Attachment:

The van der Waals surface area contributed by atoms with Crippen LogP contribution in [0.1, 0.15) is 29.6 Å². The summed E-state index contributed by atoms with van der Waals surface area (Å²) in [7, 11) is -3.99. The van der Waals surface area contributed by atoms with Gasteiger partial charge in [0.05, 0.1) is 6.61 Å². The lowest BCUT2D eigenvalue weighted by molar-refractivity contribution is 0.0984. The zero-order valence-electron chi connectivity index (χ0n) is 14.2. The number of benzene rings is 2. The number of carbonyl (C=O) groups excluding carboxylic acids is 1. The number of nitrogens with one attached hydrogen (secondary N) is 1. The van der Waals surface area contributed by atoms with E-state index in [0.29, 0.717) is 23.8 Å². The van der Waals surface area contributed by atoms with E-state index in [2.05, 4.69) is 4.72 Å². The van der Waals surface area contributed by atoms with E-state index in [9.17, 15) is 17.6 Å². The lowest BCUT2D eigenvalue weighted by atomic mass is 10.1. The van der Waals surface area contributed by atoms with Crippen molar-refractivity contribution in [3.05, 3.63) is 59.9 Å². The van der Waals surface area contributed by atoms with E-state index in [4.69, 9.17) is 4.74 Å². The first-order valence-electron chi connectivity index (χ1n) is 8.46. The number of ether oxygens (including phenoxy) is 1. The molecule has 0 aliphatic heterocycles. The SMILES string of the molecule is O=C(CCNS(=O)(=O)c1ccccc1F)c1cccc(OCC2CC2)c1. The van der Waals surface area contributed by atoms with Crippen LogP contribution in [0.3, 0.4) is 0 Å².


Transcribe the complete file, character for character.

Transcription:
The van der Waals surface area contributed by atoms with Crippen LogP contribution in [0.1, 0.15) is 29.6 Å². The summed E-state index contributed by atoms with van der Waals surface area (Å²) in [7, 11) is -3.99. The van der Waals surface area contributed by atoms with Gasteiger partial charge in [0.05, 0.1) is 6.61 Å². The lowest BCUT2D eigenvalue weighted by molar-refractivity contribution is 0.0984. The zero-order valence-electron chi connectivity index (χ0n) is 14.2. The number of benzene rings is 2. The number of carbonyl (C=O) groups excluding carboxylic acids is 1. The number of nitrogens with one attached hydrogen (secondary N) is 1. The van der Waals surface area contributed by atoms with E-state index in [0.29, 0.717) is 23.8 Å². The van der Waals surface area contributed by atoms with E-state index in [2.05, 4.69) is 4.72 Å². The van der Waals surface area contributed by atoms with E-state index in [9.17, 15) is 17.6 Å². The lowest BCUT2D eigenvalue weighted by atomic mass is 10.1. The van der Waals surface area contributed by atoms with Crippen molar-refractivity contribution in [3.05, 3.63) is 59.9 Å². The van der Waals surface area contributed by atoms with E-state index in [4.69, 9.17) is 4.74 Å². The first-order valence-electron chi connectivity index (χ1n) is 8.46. The number of ether oxygens (including phenoxy) is 1. The molecule has 0 aliphatic heterocycles. The SMILES string of the molecule is O=C(CCNS(=O)(=O)c1ccccc1F)c1cccc(OCC2CC2)c1. The van der Waals surface area contributed by atoms with Crippen LogP contribution in [0.3, 0.4) is 0 Å².